“During this time Ian continued to work for us on Saturdays and on leaving college in 1994 [sic; this was actually 1993] he was looking for permanent employment.

“Unsure of the direction he wanted to take, Ian tried an alternative job for a short while, but returned to Banks for inspiration in which career to follow. He soon found out what he wanted to do with his college experience and began to produce the first all colour brochure for Banks’ Big and Tall Men’s Wear. Ian is now a director of the company.”

From this first brochure, sent out in July 1994; our Mail Order Department has continued apace ever since.

In 1998 Banks Big and Tall made the move on to the World Wide Web. The site became an ecommerce one in 2001. (The drapery store at 512 finally closed its doors to become a warehouse for the burgeoning online menswear trade around this time.)


“We are now on the internet and this has meant more customers, some of whom come from all over the world.

Another crucial piece of the jigsaw came in 2003 when John purchased the former tile shop at 520 Slade Road; after an extended period of re-developement it became the suit and extra tall department to the main store that it is today.

The rest, as they say, is history...


The Mail concludes its tribute by paying homage to some of the other
“wonderful, loyal staff,” both past and present, who have made an important contribution to the company over many years. Most are still with the firm to this day, whilst a few have retired or moved on.


Others who have played a considerable role in the company’s success include mail order manager James, who joined as a 15 year-old YTS lad at the Great Barr branch and has been with the company for 18 years.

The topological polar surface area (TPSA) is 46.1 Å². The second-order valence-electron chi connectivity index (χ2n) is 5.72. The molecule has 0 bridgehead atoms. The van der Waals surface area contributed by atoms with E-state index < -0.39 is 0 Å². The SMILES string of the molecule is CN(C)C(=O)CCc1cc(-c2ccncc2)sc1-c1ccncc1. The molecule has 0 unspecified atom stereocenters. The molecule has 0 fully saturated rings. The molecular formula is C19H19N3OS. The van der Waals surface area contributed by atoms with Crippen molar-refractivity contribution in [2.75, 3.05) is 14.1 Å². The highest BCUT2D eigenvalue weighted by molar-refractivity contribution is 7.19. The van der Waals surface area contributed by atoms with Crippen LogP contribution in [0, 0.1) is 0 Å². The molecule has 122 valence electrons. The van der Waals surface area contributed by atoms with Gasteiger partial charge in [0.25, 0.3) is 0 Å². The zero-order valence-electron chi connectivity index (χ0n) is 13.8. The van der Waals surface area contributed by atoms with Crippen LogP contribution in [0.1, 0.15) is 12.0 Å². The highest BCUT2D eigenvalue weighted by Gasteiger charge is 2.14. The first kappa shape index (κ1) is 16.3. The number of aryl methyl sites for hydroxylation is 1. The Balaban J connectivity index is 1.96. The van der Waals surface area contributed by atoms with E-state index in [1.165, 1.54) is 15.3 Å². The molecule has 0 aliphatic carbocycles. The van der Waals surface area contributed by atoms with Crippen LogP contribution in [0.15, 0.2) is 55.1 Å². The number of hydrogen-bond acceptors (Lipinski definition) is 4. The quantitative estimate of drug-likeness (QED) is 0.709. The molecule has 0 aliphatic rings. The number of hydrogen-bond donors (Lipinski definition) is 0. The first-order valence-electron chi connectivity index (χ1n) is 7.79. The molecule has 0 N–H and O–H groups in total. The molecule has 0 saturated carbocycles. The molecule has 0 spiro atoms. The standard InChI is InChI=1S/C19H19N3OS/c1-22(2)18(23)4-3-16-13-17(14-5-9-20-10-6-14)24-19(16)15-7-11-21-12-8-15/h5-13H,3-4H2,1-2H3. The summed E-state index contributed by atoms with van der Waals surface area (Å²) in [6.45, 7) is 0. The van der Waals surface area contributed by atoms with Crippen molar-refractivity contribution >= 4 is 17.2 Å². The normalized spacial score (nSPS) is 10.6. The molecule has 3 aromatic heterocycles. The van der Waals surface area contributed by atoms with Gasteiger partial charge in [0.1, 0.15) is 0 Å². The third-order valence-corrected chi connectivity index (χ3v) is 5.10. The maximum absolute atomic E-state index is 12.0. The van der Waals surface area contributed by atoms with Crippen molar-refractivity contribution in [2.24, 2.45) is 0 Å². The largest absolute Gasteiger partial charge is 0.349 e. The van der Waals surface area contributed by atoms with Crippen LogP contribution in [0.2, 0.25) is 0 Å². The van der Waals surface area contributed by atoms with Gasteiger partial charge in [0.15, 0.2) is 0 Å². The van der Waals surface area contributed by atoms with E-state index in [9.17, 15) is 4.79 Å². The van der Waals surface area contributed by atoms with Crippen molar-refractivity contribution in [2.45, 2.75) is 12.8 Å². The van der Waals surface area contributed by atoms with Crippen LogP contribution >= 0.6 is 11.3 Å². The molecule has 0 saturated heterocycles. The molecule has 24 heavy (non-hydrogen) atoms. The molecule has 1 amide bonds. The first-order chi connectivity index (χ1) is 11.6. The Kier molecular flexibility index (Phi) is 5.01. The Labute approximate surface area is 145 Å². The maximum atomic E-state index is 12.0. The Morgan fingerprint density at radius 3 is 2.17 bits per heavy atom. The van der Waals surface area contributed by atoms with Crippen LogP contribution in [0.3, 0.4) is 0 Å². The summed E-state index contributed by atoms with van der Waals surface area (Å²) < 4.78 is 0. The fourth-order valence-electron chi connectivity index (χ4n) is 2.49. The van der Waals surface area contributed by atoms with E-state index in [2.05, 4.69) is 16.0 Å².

Chris and Elaine, also both from Great Barr, have 30 years and 21 years service respectively, while Susan, manageress of menswear (26 years)[and] men’s shoes manageress Rhonda (14 years)... are also long-serving and valued employees.

All of the above named are still with the company and have now added another dozen years of service to those figures! Rhonda continues to head a flourishing department now very much to the fore of the company.

The final quotes from Mrs Banks in the article explain the philosophy that we have always used in selecting our staff and the priorities we hold dear in building a business within a community: 

“Whilst interviewing a young person for a job I asked her who was the most important person in the shop – she answered ‘you’! I replied ‘no, the most important person is the customer. That has been our philosophy all our lives.

“We have enjoyed our time building up the business. It has been hard work and we have had our ups and downs, but we are still growing strongly.

“One of the saddest things over the years has been the big reduction in the number of British firms we can deal with. I remember many that made both shoes and clothing that are no longer with us.

“We do, however, have many firms who support us and have done so over the years. We thank them for our mutual business growth.

“Our last thank you must be to the customers who have supported us all these years. From that little child buying her first dancing shoes and the elegant, dedicated ballroom dancer, to the big man buying his shoes or clothes, we are very grateful to them.”